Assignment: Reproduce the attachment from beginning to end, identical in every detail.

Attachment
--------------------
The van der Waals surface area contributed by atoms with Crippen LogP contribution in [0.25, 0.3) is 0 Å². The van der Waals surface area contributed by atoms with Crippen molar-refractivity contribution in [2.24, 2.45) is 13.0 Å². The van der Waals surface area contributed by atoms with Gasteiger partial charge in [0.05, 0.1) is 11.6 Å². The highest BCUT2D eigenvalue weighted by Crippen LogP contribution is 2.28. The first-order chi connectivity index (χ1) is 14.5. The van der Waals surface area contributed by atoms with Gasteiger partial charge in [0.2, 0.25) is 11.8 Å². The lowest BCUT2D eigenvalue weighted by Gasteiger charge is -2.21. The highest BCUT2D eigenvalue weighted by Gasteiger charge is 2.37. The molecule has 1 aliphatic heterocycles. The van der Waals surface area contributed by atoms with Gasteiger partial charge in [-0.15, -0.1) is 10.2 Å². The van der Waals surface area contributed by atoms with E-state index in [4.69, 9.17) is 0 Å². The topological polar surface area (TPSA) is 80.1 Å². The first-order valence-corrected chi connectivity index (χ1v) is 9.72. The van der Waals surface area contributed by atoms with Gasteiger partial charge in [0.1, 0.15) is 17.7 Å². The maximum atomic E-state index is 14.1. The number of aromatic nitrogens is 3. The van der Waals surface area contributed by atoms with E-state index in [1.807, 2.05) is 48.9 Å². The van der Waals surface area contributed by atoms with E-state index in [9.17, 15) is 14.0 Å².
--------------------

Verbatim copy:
The van der Waals surface area contributed by atoms with Crippen LogP contribution in [0.25, 0.3) is 0 Å². The van der Waals surface area contributed by atoms with Crippen molar-refractivity contribution in [2.24, 2.45) is 13.0 Å². The van der Waals surface area contributed by atoms with Gasteiger partial charge in [0.05, 0.1) is 11.6 Å². The highest BCUT2D eigenvalue weighted by Crippen LogP contribution is 2.28. The first-order chi connectivity index (χ1) is 14.5. The van der Waals surface area contributed by atoms with Gasteiger partial charge in [0.2, 0.25) is 11.8 Å². The lowest BCUT2D eigenvalue weighted by Gasteiger charge is -2.21. The highest BCUT2D eigenvalue weighted by Gasteiger charge is 2.37. The molecule has 1 aliphatic heterocycles. The van der Waals surface area contributed by atoms with Gasteiger partial charge in [-0.15, -0.1) is 10.2 Å². The van der Waals surface area contributed by atoms with E-state index in [4.69, 9.17) is 0 Å². The topological polar surface area (TPSA) is 80.1 Å². The first-order valence-corrected chi connectivity index (χ1v) is 9.72. The van der Waals surface area contributed by atoms with Gasteiger partial charge in [0.1, 0.15) is 17.7 Å². The maximum atomic E-state index is 14.1. The number of aromatic nitrogens is 3. The van der Waals surface area contributed by atoms with E-state index in [1.807, 2.05) is 48.9 Å². The van der Waals surface area contributed by atoms with E-state index in [9.17, 15) is 14.0 Å².